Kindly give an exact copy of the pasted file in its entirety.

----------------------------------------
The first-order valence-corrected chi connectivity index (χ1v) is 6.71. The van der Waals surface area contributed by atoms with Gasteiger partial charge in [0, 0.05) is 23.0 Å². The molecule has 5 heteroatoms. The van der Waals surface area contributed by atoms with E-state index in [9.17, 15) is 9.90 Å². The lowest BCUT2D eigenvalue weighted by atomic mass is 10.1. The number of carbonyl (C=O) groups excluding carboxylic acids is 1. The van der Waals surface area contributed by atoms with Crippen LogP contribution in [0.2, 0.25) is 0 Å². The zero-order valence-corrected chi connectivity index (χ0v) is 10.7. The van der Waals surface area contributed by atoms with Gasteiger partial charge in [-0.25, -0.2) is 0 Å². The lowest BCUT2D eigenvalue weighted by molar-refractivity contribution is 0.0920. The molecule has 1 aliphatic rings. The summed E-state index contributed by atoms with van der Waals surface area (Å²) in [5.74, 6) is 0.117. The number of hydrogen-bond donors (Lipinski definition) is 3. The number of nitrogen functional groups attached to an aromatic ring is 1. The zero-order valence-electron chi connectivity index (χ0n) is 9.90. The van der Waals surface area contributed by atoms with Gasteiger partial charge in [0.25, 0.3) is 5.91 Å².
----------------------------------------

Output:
The first-order valence-corrected chi connectivity index (χ1v) is 6.71. The van der Waals surface area contributed by atoms with Gasteiger partial charge in [0, 0.05) is 23.0 Å². The molecule has 5 heteroatoms. The van der Waals surface area contributed by atoms with E-state index in [9.17, 15) is 9.90 Å². The lowest BCUT2D eigenvalue weighted by atomic mass is 10.1. The number of carbonyl (C=O) groups excluding carboxylic acids is 1. The van der Waals surface area contributed by atoms with Crippen LogP contribution in [0.2, 0.25) is 0 Å². The zero-order valence-corrected chi connectivity index (χ0v) is 10.7. The van der Waals surface area contributed by atoms with Gasteiger partial charge in [-0.25, -0.2) is 0 Å². The lowest BCUT2D eigenvalue weighted by molar-refractivity contribution is 0.0920. The molecule has 1 aliphatic rings. The summed E-state index contributed by atoms with van der Waals surface area (Å²) in [5.74, 6) is 0.117. The number of hydrogen-bond donors (Lipinski definition) is 3. The number of nitrogen functional groups attached to an aromatic ring is 1. The zero-order valence-electron chi connectivity index (χ0n) is 9.90. The van der Waals surface area contributed by atoms with Gasteiger partial charge in [0.25, 0.3) is 5.91 Å².